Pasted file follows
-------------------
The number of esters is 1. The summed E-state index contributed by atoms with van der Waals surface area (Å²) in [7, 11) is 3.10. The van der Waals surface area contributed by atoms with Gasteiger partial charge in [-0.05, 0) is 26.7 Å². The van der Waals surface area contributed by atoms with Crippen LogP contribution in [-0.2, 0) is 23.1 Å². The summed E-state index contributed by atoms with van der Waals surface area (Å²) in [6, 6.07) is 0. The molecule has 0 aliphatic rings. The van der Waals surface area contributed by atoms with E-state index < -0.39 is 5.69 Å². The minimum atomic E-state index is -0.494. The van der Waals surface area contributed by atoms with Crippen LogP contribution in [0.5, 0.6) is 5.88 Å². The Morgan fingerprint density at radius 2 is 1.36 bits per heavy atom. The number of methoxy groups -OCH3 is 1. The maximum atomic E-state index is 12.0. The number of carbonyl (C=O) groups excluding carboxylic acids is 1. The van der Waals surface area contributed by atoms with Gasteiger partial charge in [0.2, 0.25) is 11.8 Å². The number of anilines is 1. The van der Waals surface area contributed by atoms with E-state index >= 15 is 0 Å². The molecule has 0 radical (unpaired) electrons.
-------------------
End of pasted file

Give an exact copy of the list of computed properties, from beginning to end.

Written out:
The number of esters is 1. The summed E-state index contributed by atoms with van der Waals surface area (Å²) in [7, 11) is 3.10. The van der Waals surface area contributed by atoms with Gasteiger partial charge in [-0.05, 0) is 26.7 Å². The van der Waals surface area contributed by atoms with Crippen LogP contribution in [-0.2, 0) is 23.1 Å². The summed E-state index contributed by atoms with van der Waals surface area (Å²) in [6, 6.07) is 0. The molecule has 0 aliphatic rings. The van der Waals surface area contributed by atoms with E-state index < -0.39 is 5.69 Å². The minimum atomic E-state index is -0.494. The van der Waals surface area contributed by atoms with Crippen LogP contribution in [0.5, 0.6) is 5.88 Å². The Morgan fingerprint density at radius 2 is 1.36 bits per heavy atom. The number of methoxy groups -OCH3 is 1. The maximum atomic E-state index is 12.0. The number of carbonyl (C=O) groups excluding carboxylic acids is 1. The van der Waals surface area contributed by atoms with Gasteiger partial charge in [0.2, 0.25) is 11.8 Å². The number of anilines is 1. The van der Waals surface area contributed by atoms with E-state index >= 15 is 0 Å². The molecule has 0 radical (unpaired) electrons.